That’s the same with financial growth concepts too. Investing (in stocks, gold, commodities, whatever) at a particular time in history might yield better results than someone who started a mere year later. Living and working in a specific area might be better for someone buying rental properties–but buying a similar property just 2 counties over might be a disaster.

    We all have to accept that when we take advice, it is always a mirror of what the other person did, how they did it, when they did it, what information they had, their personality type, their life experience up to that point, etc.

    What worked for someone else CAN work for you, but it’s almost always better to blaze your own path 😉

    • says

      @Leah — “Blaze your own path” — absolutely! :-) I’ve found that when many people give advice, they’re not commenting on what they think YOU should do. They’re commenting on what THEY would do.

  2. says

    Very timely post for me, as I just decided to quit grad school this weekend! When I decided to start the program it made sense: An MSA would greatly increase my earning potential. But, after 4 years and several “life interruptions” I was just now completing the prerequisite courses, and looking at 2 more years and $20,000 to finish. With being in my mid-thirties, and thinking about starting a family in the future, it just didn’t make sense any more. It would be years before I could really put my degree to use. Better to start saving now, and look at other ways to increase my income!

    • says

      @Ms. W — I think quitting grad school is a fantastic idea in your situation. If you are contemplating possibly being a stay-at-home parent, or working reduced hours — or if you at least want the OPTION to do so — then there’s no reason to pile yourself with added expenses immediately beforehand. A strong cash cushion can yield you a LOT of options.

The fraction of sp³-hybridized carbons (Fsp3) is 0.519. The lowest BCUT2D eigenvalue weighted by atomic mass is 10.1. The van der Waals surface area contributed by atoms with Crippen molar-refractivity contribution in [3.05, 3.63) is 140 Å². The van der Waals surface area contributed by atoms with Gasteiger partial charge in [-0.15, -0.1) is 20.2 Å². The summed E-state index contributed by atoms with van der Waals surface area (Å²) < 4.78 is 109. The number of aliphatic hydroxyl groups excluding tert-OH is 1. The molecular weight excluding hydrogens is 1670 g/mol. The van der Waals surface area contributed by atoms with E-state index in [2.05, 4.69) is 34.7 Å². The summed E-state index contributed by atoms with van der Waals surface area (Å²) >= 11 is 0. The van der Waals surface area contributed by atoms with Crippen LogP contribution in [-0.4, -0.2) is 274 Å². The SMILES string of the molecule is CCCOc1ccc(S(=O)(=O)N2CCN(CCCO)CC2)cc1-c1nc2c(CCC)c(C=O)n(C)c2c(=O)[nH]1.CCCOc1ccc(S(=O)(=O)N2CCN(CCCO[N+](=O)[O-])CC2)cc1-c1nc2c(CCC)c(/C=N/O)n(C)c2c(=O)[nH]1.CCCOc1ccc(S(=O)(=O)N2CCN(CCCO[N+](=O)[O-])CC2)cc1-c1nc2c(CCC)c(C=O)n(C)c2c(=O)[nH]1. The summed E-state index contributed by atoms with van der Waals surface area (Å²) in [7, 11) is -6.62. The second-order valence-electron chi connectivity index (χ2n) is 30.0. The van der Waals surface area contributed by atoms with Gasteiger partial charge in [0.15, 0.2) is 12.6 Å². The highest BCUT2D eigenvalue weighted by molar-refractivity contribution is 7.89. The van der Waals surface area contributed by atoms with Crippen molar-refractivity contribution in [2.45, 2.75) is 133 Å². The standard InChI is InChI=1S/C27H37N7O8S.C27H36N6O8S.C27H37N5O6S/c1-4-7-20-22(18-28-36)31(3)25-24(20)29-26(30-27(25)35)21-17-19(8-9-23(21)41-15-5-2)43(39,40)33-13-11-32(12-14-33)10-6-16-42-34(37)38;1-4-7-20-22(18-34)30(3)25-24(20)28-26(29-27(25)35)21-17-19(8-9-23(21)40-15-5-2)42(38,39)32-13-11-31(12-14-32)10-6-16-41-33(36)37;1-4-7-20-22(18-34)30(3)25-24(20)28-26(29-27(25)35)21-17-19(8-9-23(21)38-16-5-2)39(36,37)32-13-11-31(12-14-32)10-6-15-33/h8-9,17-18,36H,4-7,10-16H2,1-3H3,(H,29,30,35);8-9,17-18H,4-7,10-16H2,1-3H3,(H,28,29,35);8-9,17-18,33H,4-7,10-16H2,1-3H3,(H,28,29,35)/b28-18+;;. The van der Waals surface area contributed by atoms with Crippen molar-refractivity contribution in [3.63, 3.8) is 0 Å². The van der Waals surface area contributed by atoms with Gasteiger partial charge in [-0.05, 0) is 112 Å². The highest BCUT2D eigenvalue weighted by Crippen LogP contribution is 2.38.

3. says

    Your examples are spo-on. I’ve tried to discourage sooooo many friends from grad school – even in a biomedical field, you probably won’t make more than 40k or 45k a year until you get your own lab/teaching job. :S

  4. says

    Huge fan of your site now. I think passion is what makes the “but it worked for me” possible. For example I am passionate about maximizing credit card sign up bonuses. For those that are not good with cards, its a “but it worked for me” for me. Collected 6,000$ in bonus income over the last 14 months for applying for 15 cards and keeping them paid off. My fiancé is not passionate enough to do it too though so she gives up the opportunity. Another example is someone who drives an old car can maximize it and spend less and invest the rest as has been written on this sight. This might however be a “but it worked for me” because they are passionate to keep it cheap with good maintenance and frugal repairs. Not everyone has the passion to do so. I have found however leasing a zero down vw and taking that money not spent up front on a new car and investing at 13% returns actually yields a net zero cash cost over 4 years The investment pays for the payment. (of course the cost is the risk of the investment) . But it worked for me as I enjoy investing and am passionate about it. Passion is the key to “but it worked for me” Again love the site and am totally inspired!